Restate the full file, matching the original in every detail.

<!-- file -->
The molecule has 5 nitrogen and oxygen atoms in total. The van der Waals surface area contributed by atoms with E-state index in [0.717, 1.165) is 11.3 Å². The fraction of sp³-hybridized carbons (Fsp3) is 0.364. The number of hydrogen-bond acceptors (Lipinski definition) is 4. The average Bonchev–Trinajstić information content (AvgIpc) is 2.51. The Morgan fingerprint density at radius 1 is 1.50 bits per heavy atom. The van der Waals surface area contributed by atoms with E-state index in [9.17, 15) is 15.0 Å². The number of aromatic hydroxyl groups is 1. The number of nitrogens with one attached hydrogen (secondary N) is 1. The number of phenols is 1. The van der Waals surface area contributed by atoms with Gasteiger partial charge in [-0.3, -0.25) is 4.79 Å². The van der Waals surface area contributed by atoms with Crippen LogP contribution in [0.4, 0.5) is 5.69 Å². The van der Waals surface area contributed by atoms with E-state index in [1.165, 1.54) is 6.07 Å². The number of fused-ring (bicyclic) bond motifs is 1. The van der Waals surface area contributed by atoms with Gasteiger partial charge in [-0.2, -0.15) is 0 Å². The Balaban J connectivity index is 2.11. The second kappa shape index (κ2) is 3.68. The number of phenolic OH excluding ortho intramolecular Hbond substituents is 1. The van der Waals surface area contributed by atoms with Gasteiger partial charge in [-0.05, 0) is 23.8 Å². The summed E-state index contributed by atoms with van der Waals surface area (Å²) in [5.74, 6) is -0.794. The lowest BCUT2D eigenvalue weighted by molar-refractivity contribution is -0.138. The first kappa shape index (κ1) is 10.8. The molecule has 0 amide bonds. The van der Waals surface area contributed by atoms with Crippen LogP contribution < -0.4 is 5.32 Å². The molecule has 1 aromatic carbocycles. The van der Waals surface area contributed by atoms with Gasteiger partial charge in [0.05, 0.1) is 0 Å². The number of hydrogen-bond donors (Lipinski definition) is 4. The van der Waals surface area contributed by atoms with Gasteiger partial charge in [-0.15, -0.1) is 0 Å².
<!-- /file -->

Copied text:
The molecule has 5 nitrogen and oxygen atoms in total. The van der Waals surface area contributed by atoms with E-state index in [0.717, 1.165) is 11.3 Å². The fraction of sp³-hybridized carbons (Fsp3) is 0.364. The number of hydrogen-bond acceptors (Lipinski definition) is 4. The average Bonchev–Trinajstić information content (AvgIpc) is 2.51. The Morgan fingerprint density at radius 1 is 1.50 bits per heavy atom. The van der Waals surface area contributed by atoms with E-state index in [9.17, 15) is 15.0 Å². The number of aromatic hydroxyl groups is 1. The number of nitrogens with one attached hydrogen (secondary N) is 1. The number of phenols is 1. The van der Waals surface area contributed by atoms with Gasteiger partial charge in [-0.3, -0.25) is 4.79 Å². The van der Waals surface area contributed by atoms with Crippen LogP contribution in [0.4, 0.5) is 5.69 Å². The van der Waals surface area contributed by atoms with E-state index in [1.165, 1.54) is 6.07 Å². The number of fused-ring (bicyclic) bond motifs is 1. The van der Waals surface area contributed by atoms with Gasteiger partial charge in [-0.2, -0.15) is 0 Å². The Balaban J connectivity index is 2.11. The second kappa shape index (κ2) is 3.68. The number of phenolic OH excluding ortho intramolecular Hbond substituents is 1. The van der Waals surface area contributed by atoms with Gasteiger partial charge in [-0.05, 0) is 23.8 Å². The summed E-state index contributed by atoms with van der Waals surface area (Å²) in [5.74, 6) is -0.794. The lowest BCUT2D eigenvalue weighted by molar-refractivity contribution is -0.138. The first kappa shape index (κ1) is 10.8. The molecule has 0 amide bonds. The van der Waals surface area contributed by atoms with Crippen LogP contribution < -0.4 is 5.32 Å². The molecule has 1 aromatic carbocycles. The van der Waals surface area contributed by atoms with Gasteiger partial charge in [0.05, 0.1) is 0 Å². The number of hydrogen-bond donors (Lipinski definition) is 4. The van der Waals surface area contributed by atoms with Gasteiger partial charge in [-0.15, -0.1) is 0 Å².